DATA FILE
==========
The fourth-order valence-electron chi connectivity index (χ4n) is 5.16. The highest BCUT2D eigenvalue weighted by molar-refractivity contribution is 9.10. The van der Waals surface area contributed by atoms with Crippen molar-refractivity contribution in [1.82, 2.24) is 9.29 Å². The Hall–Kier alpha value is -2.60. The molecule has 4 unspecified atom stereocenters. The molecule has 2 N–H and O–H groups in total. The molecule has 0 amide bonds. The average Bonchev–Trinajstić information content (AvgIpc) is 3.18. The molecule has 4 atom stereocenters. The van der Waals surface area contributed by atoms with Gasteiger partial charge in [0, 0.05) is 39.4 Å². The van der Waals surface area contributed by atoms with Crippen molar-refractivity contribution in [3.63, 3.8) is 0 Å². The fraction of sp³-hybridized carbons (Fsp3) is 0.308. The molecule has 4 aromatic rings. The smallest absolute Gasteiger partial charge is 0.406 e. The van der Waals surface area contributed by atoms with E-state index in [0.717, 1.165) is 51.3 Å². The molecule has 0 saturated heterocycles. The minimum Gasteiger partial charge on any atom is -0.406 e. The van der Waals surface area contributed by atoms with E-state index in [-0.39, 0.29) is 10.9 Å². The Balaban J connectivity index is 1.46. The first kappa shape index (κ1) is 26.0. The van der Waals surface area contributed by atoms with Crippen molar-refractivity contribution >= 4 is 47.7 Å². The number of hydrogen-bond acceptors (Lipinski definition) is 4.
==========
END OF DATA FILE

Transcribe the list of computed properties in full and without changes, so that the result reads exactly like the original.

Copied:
The fourth-order valence-electron chi connectivity index (χ4n) is 5.16. The highest BCUT2D eigenvalue weighted by molar-refractivity contribution is 9.10. The van der Waals surface area contributed by atoms with Crippen molar-refractivity contribution in [1.82, 2.24) is 9.29 Å². The Hall–Kier alpha value is -2.60. The molecule has 4 unspecified atom stereocenters. The molecule has 2 N–H and O–H groups in total. The molecule has 0 amide bonds. The average Bonchev–Trinajstić information content (AvgIpc) is 3.18. The molecule has 4 atom stereocenters. The van der Waals surface area contributed by atoms with Gasteiger partial charge in [0, 0.05) is 39.4 Å². The van der Waals surface area contributed by atoms with Crippen molar-refractivity contribution in [3.63, 3.8) is 0 Å². The fraction of sp³-hybridized carbons (Fsp3) is 0.308. The molecule has 4 aromatic rings. The smallest absolute Gasteiger partial charge is 0.406 e. The van der Waals surface area contributed by atoms with E-state index in [0.717, 1.165) is 51.3 Å². The molecule has 0 saturated heterocycles. The minimum Gasteiger partial charge on any atom is -0.406 e. The van der Waals surface area contributed by atoms with E-state index in [-0.39, 0.29) is 10.9 Å². The Balaban J connectivity index is 1.46. The first kappa shape index (κ1) is 26.0. The van der Waals surface area contributed by atoms with Crippen molar-refractivity contribution >= 4 is 47.7 Å². The number of hydrogen-bond acceptors (Lipinski definition) is 4.